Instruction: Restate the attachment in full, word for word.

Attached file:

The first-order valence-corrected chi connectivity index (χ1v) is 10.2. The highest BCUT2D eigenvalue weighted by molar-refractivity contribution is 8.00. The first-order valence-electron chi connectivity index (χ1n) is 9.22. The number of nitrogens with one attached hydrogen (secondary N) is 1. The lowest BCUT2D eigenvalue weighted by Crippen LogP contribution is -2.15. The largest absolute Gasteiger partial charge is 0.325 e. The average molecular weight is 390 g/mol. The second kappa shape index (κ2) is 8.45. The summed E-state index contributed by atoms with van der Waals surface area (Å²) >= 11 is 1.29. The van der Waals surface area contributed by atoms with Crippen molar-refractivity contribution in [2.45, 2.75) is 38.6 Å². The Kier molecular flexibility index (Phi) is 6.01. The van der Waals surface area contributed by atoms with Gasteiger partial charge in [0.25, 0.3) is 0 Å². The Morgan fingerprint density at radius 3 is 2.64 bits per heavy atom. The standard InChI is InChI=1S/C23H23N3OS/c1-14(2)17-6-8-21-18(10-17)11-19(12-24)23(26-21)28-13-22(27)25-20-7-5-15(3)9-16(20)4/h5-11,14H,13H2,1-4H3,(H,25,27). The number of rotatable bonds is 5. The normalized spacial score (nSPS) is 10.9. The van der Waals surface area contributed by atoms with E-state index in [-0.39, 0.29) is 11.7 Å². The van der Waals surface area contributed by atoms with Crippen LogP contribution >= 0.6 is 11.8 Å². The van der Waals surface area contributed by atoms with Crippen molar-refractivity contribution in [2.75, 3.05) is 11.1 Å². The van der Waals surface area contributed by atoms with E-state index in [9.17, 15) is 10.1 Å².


The first-order valence-corrected chi connectivity index (χ1v) is 10.2. The highest BCUT2D eigenvalue weighted by molar-refractivity contribution is 8.00. The first-order valence-electron chi connectivity index (χ1n) is 9.22. The number of nitrogens with one attached hydrogen (secondary N) is 1. The lowest BCUT2D eigenvalue weighted by Crippen LogP contribution is -2.15. The largest absolute Gasteiger partial charge is 0.325 e. The average molecular weight is 390 g/mol. The second kappa shape index (κ2) is 8.45. The summed E-state index contributed by atoms with van der Waals surface area (Å²) >= 11 is 1.29. The van der Waals surface area contributed by atoms with Crippen molar-refractivity contribution in [2.45, 2.75) is 38.6 Å². The Kier molecular flexibility index (Phi) is 6.01. The van der Waals surface area contributed by atoms with Gasteiger partial charge in [0.25, 0.3) is 0 Å². The Morgan fingerprint density at radius 3 is 2.64 bits per heavy atom. The standard InChI is InChI=1S/C23H23N3OS/c1-14(2)17-6-8-21-18(10-17)11-19(12-24)23(26-21)28-13-22(27)25-20-7-5-15(3)9-16(20)4/h5-11,14H,13H2,1-4H3,(H,25,27). The number of rotatable bonds is 5. The normalized spacial score (nSPS) is 10.9. The van der Waals surface area contributed by atoms with E-state index in [-0.39, 0.29) is 11.7 Å². The van der Waals surface area contributed by atoms with Crippen LogP contribution >= 0.6 is 11.8 Å². The van der Waals surface area contributed by atoms with Crippen molar-refractivity contribution in [2.75, 3.05) is 11.1 Å². The van der Waals surface area contributed by atoms with E-state index in [9.17, 15) is 10.1 Å².